The 116th Congress, which convened on January 3rd, is historic for many reasons. First, the first and only female Speaker of the House, Nancy Pelosi, has resumed her role as Speaker. Second, some of the newly-elected members include the first ever Native American Congresswomen, Muslim Congresswomen, and the youngest Congresswoman in history. But it’s also historic because Representatives are beginning conversations on Medicare and Social Security expansion, something previous Congresses have neglected to do.
Who supports Medicare and Social Security expansion?
On the first day of the new Congress, House Democrats announced they would hold hearings on Medicare and Social Security expansion. This will be the first time the House has held hearings on Social Security in almost half a century, and the first ever to hold hearings on expanding Medicare.
Leading up to the midterm elections, new polls revealed that two-thirds of voters said they would support candidates who promoted expanding Social Security, and 64 percent said they would support candidates in favor of expanding Medicare.
Virtually all of the newly-elected Congressmembers ran on platforms of Medicare and Social Security expansion.
Social Security expansion
The United States is the wealthiest country in the world, and has never been wealthier than it is today, yet the U.S. spends far less on the economic security of its seniors than other developed countries.
For example, the United States spends 4.8 percent of its GDP (gross domestic product) on elderly, survivors, and disability programs. In contrast, Spain spends nearly double that at 9.4 percent, and Austria spends 11.9 percent.
The House is currently working on proposals on how to financially extend Social Security benefits. Here are two possibilities they could explore:
- Increase immigration. Because immigrants are often much younger when they move to the United States, they would be paying into and supporting the system for years before they begin collecting benefits.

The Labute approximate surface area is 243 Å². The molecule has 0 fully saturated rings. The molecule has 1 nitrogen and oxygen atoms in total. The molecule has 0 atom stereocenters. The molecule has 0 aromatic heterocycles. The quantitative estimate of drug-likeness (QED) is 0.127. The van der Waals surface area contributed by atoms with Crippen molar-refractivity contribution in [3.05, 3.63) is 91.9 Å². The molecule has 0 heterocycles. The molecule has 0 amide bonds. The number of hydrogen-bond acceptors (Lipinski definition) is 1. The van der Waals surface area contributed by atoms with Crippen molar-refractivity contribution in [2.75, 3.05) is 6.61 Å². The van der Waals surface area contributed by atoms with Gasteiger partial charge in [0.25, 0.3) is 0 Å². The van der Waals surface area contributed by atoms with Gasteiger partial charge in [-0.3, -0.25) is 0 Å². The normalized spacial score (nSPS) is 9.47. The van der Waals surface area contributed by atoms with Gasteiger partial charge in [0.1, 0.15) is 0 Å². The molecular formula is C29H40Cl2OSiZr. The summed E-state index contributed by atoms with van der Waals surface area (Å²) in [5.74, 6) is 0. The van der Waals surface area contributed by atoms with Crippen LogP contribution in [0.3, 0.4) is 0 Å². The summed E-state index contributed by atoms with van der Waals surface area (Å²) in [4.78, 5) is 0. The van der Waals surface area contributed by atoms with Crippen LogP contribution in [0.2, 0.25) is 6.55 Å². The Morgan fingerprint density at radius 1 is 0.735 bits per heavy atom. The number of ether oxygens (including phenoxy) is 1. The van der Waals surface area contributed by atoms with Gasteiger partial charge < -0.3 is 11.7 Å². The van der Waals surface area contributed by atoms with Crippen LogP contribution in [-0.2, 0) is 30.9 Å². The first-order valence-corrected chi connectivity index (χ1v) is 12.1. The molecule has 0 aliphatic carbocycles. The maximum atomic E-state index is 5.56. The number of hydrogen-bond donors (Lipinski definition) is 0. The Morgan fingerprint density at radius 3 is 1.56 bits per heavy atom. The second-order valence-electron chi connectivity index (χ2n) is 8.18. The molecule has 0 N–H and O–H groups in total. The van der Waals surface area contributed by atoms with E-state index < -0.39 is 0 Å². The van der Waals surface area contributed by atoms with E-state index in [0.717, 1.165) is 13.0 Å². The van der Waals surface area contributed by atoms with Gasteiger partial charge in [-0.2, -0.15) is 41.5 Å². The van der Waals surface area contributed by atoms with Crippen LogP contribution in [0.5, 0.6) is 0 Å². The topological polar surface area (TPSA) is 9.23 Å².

- Estate tax reform. When an individual dies, they can leave up to $5.6 million to their heirs and pay no federal taxes on the inheritance, and married couples can leave up to $11 million. Taxing these inheritances (which 99.8 percent of Americans do not benefit from) could support Social Security for decades without raising payroll taxes.
These hearings will reveal just how affordable it is to expand these necessary programs.
Expanding Social Security is pointless without also addressing another threat American seniors face: rising healthcare costs.
It’s no secret that many newly-elected House Representatives wish to pass a Medicare for All bill, but would that expansion benefit current Medicare enrollees? Donald Trump claims that it would take away from seniors’ current health benefits, but the reality is that current Medicare enrollees may benefit from an expansion.
Medicare for All could benefit current Medicare enrollees by:
- Reducing prescription drug costs by allowing Medicare to negotiate with drug companies
- Eliminating copays, deductibles, and premiums
- Preserving large portions of Social Security checks that are dedicated to healthcare costs
- Extending Medicare coverage to include benefits like dental, hearing, and vision care
Medicare for All would also save the government trillions of dollars. The United States currently spends around double what other industrialized countries spend on healthcare, yet the U.S. often has worse health outcomes.
These hearings will show just how affordable and necessary expanding Medicare and Social Security is, and bring the United States one step closer to economic security for American seniors.
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